980004.jpg

bought for 10p

500,738 mintage

http://www.numishop.com/boutique1.php?bout...d=&tri=prix

of all the coins i own or handled NOTHING is anywhere near 145-170 euros

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A few years back at the big Houston TX coin show I got to hold a 1795 flowing hair dollar.

My wife was holding an AU early 1800's Draped Bust dollar and she was raving about much prettier it was than the flowing hair dollar.

All I could do was stammer back, "But, but, it's...you just don't understand."

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Mainly stuff at work both before and since I have worked there.

 

Several years ago the boss had three 1856 Flying Eagle Cents and a few high grade 55ddo Lincolns.

 

Ihave a friend that has an AU55 93-S Morgan that's not too cheap.

 

In the past year or so I guess the best was a Proof65 1881 Trade Dollar and a complete set of Standing Liberty Quarters.

 

Saturday I had a VF35 ddo 55 Lincoln in my mitts.

 

Nothing outrageously expensive but coins I don't see everyday.

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As noted at the beginning of this thread, mine was the Garrett collection. A friend and I made the trip to Bowers and Ruddy and examined every lot over the course of the day. The rarest pieces were in lucite holders, but you still got to hold them in your hand and examine the pieces closely. I never pass up an opportunity to examine a rare coin and I encourage the younger members here to take the opportunity when it presents itself. It is a real thrill and don't be shy about getting into line to look. Your excitement contributes to the allure of the coin and therefore its price when you do so. Both you and the dealer profit from your interaction. I have never had a dealer tell me I couldn't look at a coin that I asked to see up close, even when they knew I couldn't afford to buy. I also pay attention and don't take up their time when they do have a paying customer with a bigger checkbook than mine, although those collectors (with the fat wallets) are generally equally generous with their time and enjoy a good conversation with a fellow collector regardless of the disparity in budgets.

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My father was a policeman for about 10 years before my mom asked him to decide between the badge and gun or her and the kids.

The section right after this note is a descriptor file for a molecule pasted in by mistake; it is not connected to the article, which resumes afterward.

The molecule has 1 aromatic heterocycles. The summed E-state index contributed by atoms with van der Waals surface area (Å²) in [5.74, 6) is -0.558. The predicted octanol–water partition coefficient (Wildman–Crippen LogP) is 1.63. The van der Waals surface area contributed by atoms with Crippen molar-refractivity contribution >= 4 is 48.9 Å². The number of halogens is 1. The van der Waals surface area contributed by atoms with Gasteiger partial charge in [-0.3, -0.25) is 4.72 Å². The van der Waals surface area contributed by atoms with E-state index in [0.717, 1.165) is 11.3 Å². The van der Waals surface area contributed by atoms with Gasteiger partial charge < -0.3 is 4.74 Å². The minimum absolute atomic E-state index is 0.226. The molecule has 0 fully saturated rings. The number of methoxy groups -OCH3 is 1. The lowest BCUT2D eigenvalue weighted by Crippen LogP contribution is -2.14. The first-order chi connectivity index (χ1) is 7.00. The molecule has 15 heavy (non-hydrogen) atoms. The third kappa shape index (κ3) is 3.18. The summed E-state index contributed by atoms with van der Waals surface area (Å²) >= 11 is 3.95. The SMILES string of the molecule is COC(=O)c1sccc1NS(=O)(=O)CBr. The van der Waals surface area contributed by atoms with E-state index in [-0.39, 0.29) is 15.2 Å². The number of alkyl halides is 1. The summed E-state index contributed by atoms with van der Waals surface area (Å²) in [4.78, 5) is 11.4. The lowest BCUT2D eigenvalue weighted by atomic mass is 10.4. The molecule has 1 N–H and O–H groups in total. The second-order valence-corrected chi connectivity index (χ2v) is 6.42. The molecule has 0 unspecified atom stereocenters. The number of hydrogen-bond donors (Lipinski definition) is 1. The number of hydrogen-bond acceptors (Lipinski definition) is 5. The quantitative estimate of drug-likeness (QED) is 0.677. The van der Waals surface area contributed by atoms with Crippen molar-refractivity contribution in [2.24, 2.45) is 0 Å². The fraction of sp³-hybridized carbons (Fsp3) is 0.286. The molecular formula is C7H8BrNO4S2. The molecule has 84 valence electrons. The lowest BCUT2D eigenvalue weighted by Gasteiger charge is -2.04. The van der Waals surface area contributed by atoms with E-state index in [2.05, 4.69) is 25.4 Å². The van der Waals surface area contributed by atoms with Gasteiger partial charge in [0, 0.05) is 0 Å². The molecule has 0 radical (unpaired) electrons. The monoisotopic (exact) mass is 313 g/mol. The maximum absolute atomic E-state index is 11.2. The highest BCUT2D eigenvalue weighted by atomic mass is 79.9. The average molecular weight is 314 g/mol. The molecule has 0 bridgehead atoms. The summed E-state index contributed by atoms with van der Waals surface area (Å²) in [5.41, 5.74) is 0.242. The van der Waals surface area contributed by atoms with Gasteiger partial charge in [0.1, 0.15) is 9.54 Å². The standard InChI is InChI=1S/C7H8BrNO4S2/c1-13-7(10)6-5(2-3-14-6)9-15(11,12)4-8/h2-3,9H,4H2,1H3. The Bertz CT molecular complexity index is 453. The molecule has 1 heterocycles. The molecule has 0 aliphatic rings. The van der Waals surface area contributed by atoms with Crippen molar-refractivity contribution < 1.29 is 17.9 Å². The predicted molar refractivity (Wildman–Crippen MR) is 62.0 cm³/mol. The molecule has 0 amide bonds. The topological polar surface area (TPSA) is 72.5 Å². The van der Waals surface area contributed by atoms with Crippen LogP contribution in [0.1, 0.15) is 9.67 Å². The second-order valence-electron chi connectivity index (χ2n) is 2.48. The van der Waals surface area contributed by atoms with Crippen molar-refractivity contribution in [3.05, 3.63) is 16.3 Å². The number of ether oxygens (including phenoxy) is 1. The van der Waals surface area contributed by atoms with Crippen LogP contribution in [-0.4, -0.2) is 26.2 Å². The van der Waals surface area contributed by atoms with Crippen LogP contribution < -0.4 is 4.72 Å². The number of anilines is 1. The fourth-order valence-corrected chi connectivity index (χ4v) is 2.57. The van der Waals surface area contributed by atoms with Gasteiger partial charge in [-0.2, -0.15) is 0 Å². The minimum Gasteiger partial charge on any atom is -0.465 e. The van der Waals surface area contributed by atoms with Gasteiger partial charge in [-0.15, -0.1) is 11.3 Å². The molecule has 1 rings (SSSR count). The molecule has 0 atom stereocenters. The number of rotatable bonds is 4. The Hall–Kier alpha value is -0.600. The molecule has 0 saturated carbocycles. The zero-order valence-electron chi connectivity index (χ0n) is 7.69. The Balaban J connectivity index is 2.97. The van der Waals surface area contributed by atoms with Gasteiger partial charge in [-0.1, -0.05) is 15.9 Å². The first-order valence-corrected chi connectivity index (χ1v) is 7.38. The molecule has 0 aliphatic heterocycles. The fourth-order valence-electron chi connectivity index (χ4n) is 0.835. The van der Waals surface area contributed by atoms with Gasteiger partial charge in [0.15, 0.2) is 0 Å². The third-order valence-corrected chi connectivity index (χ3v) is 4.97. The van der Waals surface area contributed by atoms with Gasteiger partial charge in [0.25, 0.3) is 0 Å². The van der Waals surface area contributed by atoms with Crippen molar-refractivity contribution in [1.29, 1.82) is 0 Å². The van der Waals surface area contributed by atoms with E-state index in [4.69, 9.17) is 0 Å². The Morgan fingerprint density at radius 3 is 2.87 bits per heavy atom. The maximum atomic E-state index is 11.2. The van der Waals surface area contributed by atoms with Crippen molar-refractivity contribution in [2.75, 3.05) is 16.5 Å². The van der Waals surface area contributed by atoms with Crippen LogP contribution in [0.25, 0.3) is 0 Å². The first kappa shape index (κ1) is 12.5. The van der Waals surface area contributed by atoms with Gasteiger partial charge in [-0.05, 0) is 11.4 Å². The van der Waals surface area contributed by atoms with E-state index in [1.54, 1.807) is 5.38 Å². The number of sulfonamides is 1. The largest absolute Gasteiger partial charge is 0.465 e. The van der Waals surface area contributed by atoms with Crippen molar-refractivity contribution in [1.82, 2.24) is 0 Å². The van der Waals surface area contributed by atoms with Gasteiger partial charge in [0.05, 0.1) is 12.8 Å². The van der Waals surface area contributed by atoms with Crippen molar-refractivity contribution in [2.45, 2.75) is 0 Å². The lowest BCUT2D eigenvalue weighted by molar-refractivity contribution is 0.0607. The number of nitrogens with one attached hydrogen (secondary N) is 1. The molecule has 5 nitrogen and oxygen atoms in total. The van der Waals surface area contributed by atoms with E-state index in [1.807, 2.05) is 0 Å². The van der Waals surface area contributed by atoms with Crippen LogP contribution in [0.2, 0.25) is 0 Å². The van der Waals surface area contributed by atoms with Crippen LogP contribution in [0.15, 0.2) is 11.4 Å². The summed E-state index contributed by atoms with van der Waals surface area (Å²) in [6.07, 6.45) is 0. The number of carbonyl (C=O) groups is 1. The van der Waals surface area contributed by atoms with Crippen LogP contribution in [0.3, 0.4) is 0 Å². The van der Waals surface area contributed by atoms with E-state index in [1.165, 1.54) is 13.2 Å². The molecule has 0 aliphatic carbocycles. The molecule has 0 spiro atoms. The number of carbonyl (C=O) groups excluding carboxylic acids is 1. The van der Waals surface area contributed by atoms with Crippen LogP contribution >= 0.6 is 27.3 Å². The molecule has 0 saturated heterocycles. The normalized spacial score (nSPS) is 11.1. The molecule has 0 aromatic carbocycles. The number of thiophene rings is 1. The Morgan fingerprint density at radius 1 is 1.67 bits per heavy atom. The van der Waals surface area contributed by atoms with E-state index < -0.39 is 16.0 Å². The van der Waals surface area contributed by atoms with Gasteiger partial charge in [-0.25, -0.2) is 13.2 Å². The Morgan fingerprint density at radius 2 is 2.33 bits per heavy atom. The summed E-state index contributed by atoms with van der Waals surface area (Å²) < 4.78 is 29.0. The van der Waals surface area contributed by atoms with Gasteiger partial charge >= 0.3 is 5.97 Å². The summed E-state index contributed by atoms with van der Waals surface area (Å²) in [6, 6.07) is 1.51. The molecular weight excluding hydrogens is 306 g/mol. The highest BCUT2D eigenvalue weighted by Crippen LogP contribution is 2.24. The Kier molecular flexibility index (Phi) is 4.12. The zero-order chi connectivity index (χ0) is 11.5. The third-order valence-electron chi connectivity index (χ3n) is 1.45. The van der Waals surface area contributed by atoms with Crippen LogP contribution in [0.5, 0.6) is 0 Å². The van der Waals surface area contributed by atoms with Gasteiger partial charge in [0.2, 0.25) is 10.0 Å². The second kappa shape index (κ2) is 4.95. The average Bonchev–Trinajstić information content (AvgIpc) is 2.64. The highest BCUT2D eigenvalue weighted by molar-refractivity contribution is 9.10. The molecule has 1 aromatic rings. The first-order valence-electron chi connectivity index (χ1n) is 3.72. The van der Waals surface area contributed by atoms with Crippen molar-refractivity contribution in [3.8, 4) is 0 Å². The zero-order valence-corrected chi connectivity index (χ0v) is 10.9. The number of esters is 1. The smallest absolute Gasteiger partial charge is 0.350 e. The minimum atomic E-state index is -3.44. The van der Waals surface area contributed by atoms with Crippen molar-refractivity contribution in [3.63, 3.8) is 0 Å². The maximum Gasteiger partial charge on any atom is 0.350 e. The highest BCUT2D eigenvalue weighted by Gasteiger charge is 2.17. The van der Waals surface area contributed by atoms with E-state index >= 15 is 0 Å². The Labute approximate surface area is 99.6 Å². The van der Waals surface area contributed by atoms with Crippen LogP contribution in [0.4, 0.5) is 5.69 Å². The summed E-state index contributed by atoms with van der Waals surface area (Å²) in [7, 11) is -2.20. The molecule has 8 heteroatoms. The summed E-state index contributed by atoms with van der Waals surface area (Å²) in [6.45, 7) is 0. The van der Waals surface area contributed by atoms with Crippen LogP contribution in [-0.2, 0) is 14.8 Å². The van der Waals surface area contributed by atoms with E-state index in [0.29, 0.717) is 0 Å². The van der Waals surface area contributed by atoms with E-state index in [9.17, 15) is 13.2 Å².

Happily he chose us.

 

He went to college at NYU at night, earned a degree in business and became a banker. One day the bank was robbed and using his old cop skills he tackled the robber and pretty much said, "Go ahead, make my day..."

 

The bank gave him a $5000 bonus which was a fortune back in the 1960's if you were middle class.

 

He put the $5000 into our house. One night he came home and said to me "Come and look at this." And showed me two $1000 bills.

 

My eyes were as big as saucers. ;)

 

Also before the internet and eBay I used to attend all sorts of coin and currency auctions and shows in the New York City area. As I was single, footloose and fancy free I had the spare time to attend and see and touch all kinds of rare banknotes (#1 Nationals, Educationals, etc...) and rare coins. Some of them sold for tens of thousands of dollars.

 

Those were the days... :ninja:

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Held in my own hands....oi. I would say it is likely a F-Vf 1795 flowing hair dollar when I was a little kid.

 

My local dealer had 3 coins he only showed to the regulars...a 1795 flowing hair dollar, 1796 draped bust small eagle dollar, and an 1802/1 draped bust heraldic eagle dollar. When I was in 10th grade or so I purchased the 1802/1, sadly I hadn't actively been purchasing for quite some time during those years and lost out on the other two.

 

Otherwise it may have been a Pf-66 seated liberty half dime...I forget the year, not too uncommon, but pricey.